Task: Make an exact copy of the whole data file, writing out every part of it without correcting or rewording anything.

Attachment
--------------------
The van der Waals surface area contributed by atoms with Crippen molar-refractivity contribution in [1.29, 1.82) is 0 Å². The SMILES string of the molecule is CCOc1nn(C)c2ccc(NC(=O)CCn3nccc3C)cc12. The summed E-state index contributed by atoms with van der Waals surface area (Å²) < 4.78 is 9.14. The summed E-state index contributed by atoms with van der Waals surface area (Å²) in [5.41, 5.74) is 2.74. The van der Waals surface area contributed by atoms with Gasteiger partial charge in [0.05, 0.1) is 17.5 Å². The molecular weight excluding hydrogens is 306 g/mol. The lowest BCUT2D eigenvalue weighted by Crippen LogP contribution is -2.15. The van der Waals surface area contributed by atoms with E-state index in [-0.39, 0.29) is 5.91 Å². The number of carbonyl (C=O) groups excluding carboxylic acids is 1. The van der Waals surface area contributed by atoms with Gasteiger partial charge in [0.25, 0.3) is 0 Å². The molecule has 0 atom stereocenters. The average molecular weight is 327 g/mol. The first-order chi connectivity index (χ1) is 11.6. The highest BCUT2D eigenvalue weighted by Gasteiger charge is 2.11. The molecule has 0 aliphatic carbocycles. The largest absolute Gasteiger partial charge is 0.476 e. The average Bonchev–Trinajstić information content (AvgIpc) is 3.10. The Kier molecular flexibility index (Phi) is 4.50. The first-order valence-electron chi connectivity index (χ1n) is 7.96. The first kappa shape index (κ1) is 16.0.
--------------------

The van der Waals surface area contributed by atoms with Crippen molar-refractivity contribution in [1.29, 1.82) is 0 Å². The SMILES string of the molecule is CCOc1nn(C)c2ccc(NC(=O)CCn3nccc3C)cc12. The summed E-state index contributed by atoms with van der Waals surface area (Å²) < 4.78 is 9.14. The summed E-state index contributed by atoms with van der Waals surface area (Å²) in [5.41, 5.74) is 2.74. The van der Waals surface area contributed by atoms with Gasteiger partial charge in [0.05, 0.1) is 17.5 Å². The molecular weight excluding hydrogens is 306 g/mol. The lowest BCUT2D eigenvalue weighted by Crippen LogP contribution is -2.15. The van der Waals surface area contributed by atoms with E-state index in [-0.39, 0.29) is 5.91 Å². The number of carbonyl (C=O) groups excluding carboxylic acids is 1. The van der Waals surface area contributed by atoms with Gasteiger partial charge in [0.25, 0.3) is 0 Å². The molecule has 0 atom stereocenters. The average molecular weight is 327 g/mol. The first-order chi connectivity index (χ1) is 11.6. The highest BCUT2D eigenvalue weighted by Gasteiger charge is 2.11. The molecule has 0 aliphatic carbocycles. The largest absolute Gasteiger partial charge is 0.476 e. The average Bonchev–Trinajstić information content (AvgIpc) is 3.10. The Kier molecular flexibility index (Phi) is 4.50. The first-order valence-electron chi connectivity index (χ1n) is 7.96. The first kappa shape index (κ1) is 16.0.